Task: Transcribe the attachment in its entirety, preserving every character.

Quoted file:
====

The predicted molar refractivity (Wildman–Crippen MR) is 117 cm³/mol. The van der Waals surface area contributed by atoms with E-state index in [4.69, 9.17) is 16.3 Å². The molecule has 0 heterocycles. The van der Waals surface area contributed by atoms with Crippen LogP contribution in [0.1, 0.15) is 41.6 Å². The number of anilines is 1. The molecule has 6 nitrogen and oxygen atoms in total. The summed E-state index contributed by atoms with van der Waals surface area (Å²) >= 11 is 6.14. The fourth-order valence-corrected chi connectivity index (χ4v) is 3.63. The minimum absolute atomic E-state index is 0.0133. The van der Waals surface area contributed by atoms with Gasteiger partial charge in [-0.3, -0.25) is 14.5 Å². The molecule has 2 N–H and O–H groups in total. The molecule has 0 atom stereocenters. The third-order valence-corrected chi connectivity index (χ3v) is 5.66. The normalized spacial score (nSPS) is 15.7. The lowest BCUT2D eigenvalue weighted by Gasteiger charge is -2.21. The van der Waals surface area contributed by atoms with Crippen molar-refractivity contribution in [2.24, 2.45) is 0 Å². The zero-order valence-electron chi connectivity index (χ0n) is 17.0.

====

The predicted molar refractivity (Wildman–Crippen MR) is 117 cm³/mol. The van der Waals surface area contributed by atoms with E-state index in [4.69, 9.17) is 16.3 Å². The molecule has 0 heterocycles. The van der Waals surface area contributed by atoms with Crippen LogP contribution in [0.1, 0.15) is 41.6 Å². The number of anilines is 1. The molecule has 6 nitrogen and oxygen atoms in total. The summed E-state index contributed by atoms with van der Waals surface area (Å²) >= 11 is 6.14. The fourth-order valence-corrected chi connectivity index (χ4v) is 3.63. The minimum absolute atomic E-state index is 0.0133. The van der Waals surface area contributed by atoms with Gasteiger partial charge in [-0.3, -0.25) is 14.5 Å². The molecule has 2 N–H and O–H groups in total. The molecule has 0 atom stereocenters. The third-order valence-corrected chi connectivity index (χ3v) is 5.66. The normalized spacial score (nSPS) is 15.7. The lowest BCUT2D eigenvalue weighted by Gasteiger charge is -2.21. The van der Waals surface area contributed by atoms with Crippen molar-refractivity contribution in [2.24, 2.45) is 0 Å². The zero-order valence-electron chi connectivity index (χ0n) is 17.0.